Top bullion consumer China works on first gold forwards, options.
China, which overtook India last year to become the world's biggest consumer of gold, bans trading in commodity options and forwards at present to limit speculation
The Shanghai Gold Exchange, or SGE, is working on plans for China's first forwards and options in gold, sources say, potentially putting China ahead in the race to set an Asian pricing benchmark that might eventually rival the London gold fix.
China, which overtook India last year to become the world's biggest consumer of gold, bans trading in commodity options and forwards at present to limit speculation.
But Beijing is setting the stage for the launch of such derivatives as it opens up its markets, and gold could be among the first commodities on the list, although it remains unclear when trading might start.
The state-run SGE, at the forefront of China's efforts to dominate bullion pricing, opened an international bourse last month and foreign banks have shown strong interest in trading its yuan-denominated contracts. The exchange now wants to expand its product line to boost liquidity.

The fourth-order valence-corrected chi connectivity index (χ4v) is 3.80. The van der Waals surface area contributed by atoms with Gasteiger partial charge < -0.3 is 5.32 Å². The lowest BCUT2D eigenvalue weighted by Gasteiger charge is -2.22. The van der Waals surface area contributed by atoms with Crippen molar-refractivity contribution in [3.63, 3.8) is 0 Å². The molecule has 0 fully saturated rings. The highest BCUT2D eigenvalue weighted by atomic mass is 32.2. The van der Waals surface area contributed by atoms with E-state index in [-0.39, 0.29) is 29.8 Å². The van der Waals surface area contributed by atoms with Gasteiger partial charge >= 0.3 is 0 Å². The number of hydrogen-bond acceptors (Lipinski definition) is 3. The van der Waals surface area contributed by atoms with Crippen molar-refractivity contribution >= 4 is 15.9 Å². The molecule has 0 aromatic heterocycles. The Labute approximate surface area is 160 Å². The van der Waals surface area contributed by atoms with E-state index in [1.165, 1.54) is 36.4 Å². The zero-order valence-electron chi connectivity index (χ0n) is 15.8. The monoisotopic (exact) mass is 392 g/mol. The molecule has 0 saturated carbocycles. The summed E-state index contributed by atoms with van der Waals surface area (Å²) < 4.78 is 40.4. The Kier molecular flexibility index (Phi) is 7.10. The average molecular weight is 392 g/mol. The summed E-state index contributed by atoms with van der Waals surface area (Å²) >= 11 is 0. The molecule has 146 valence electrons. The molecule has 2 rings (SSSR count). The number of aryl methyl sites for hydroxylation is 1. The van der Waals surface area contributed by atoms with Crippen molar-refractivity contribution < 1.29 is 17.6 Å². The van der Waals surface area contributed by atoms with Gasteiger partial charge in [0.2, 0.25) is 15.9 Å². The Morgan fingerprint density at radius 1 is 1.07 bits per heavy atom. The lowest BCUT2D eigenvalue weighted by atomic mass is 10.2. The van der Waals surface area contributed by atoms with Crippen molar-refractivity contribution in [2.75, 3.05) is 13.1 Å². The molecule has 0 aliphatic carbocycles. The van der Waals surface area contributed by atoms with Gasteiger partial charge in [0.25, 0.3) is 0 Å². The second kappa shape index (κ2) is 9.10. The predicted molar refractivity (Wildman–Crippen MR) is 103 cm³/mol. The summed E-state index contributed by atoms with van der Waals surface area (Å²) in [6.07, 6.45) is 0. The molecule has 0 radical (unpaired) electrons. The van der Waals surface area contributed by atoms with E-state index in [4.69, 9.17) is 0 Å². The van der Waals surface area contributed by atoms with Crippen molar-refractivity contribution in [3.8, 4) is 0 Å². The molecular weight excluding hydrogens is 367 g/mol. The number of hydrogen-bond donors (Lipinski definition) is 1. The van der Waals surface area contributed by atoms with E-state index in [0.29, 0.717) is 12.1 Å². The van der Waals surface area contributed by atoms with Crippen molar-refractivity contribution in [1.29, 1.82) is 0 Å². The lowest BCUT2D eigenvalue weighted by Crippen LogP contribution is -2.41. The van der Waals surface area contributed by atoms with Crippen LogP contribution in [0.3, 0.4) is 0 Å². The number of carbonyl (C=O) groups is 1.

Higher volume in gold trades open to foreign players could help China set a benchmark for gold in Asia, at a time when the century-old London fix is under regulatory scrutiny and in the process of being revamped to provide more transparency. However, the SGE is likely to introduce gold options first on the main board for domestic players rather than on its new international board, according to two sources with knowledge of the plans. Foreigners are likely to see forwards first.
"We are eyeing the launch of gold forwards in the next six months to a year on the international board," said a senior source at the SGE, who declined to be named because the plans are not final. "Options are also in our pipeline but it may take longer and they are likely to be launched on the main board first, open to a few players."
Forwards and options can be used for hedging, but also for speculative trading. Options give the investor a right but not an obligation to buy or sell an underlying asset at a specified price by a certain date. They are considered more speculative than forwards, which set a price for physical delivery at a future date. "China wants to launch an options market and develop more derivatives instruments because they need to push for greater financial liberalisation," said Tan Xiaojun, a product analyst at Nanhua Futures.
"To do that, they will need to have bigger tolerance for speculative trade, but I think they are still very cautious on that end and the main consideration is still how much a certain derivative product can help end-users manage risks."
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|Publication:||Khaleej Times (Dubai, United Arab Emirates)|
|Date:||Oct 22, 2014|
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